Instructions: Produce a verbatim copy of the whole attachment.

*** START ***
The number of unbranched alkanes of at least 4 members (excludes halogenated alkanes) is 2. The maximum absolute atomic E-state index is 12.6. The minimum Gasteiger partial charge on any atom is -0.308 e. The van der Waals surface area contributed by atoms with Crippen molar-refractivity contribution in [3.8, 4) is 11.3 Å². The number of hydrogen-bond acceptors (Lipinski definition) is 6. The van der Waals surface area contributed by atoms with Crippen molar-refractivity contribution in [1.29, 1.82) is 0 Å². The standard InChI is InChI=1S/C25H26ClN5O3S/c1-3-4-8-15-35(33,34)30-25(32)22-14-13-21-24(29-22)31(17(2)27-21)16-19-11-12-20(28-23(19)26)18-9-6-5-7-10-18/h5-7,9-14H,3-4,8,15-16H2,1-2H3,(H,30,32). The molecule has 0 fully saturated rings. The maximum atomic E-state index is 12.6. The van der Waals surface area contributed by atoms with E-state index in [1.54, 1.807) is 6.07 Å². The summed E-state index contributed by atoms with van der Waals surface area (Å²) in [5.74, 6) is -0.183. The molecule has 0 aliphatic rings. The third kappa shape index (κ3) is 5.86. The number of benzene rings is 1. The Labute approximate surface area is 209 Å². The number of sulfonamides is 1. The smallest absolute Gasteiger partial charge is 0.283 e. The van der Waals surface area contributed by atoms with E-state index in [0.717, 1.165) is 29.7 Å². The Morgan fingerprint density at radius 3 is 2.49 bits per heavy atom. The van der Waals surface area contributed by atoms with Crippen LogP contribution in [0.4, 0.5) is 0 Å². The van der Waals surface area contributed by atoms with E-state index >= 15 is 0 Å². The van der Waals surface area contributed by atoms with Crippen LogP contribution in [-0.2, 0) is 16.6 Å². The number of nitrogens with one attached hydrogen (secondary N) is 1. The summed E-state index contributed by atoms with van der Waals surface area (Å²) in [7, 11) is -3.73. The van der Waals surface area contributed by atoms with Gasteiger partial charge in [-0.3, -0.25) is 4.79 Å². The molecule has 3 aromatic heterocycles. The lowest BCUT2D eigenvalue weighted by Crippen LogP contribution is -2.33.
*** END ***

The number of unbranched alkanes of at least 4 members (excludes halogenated alkanes) is 2. The maximum absolute atomic E-state index is 12.6. The minimum Gasteiger partial charge on any atom is -0.308 e. The van der Waals surface area contributed by atoms with Crippen molar-refractivity contribution in [3.8, 4) is 11.3 Å². The number of hydrogen-bond acceptors (Lipinski definition) is 6. The van der Waals surface area contributed by atoms with Crippen molar-refractivity contribution in [1.29, 1.82) is 0 Å². The standard InChI is InChI=1S/C25H26ClN5O3S/c1-3-4-8-15-35(33,34)30-25(32)22-14-13-21-24(29-22)31(17(2)27-21)16-19-11-12-20(28-23(19)26)18-9-6-5-7-10-18/h5-7,9-14H,3-4,8,15-16H2,1-2H3,(H,30,32). The molecule has 0 fully saturated rings. The maximum atomic E-state index is 12.6. The van der Waals surface area contributed by atoms with E-state index in [1.54, 1.807) is 6.07 Å². The summed E-state index contributed by atoms with van der Waals surface area (Å²) in [5.74, 6) is -0.183. The molecule has 0 aliphatic rings. The third kappa shape index (κ3) is 5.86. The number of benzene rings is 1. The Labute approximate surface area is 209 Å². The number of sulfonamides is 1. The smallest absolute Gasteiger partial charge is 0.283 e. The van der Waals surface area contributed by atoms with E-state index in [0.717, 1.165) is 29.7 Å². The Morgan fingerprint density at radius 3 is 2.49 bits per heavy atom. The van der Waals surface area contributed by atoms with Crippen LogP contribution in [0.4, 0.5) is 0 Å². The van der Waals surface area contributed by atoms with E-state index >= 15 is 0 Å². The van der Waals surface area contributed by atoms with Crippen LogP contribution in [-0.2, 0) is 16.6 Å². The number of nitrogens with one attached hydrogen (secondary N) is 1. The summed E-state index contributed by atoms with van der Waals surface area (Å²) in [7, 11) is -3.73. The van der Waals surface area contributed by atoms with Gasteiger partial charge in [-0.3, -0.25) is 4.79 Å². The molecule has 3 aromatic heterocycles. The lowest BCUT2D eigenvalue weighted by Crippen LogP contribution is -2.33.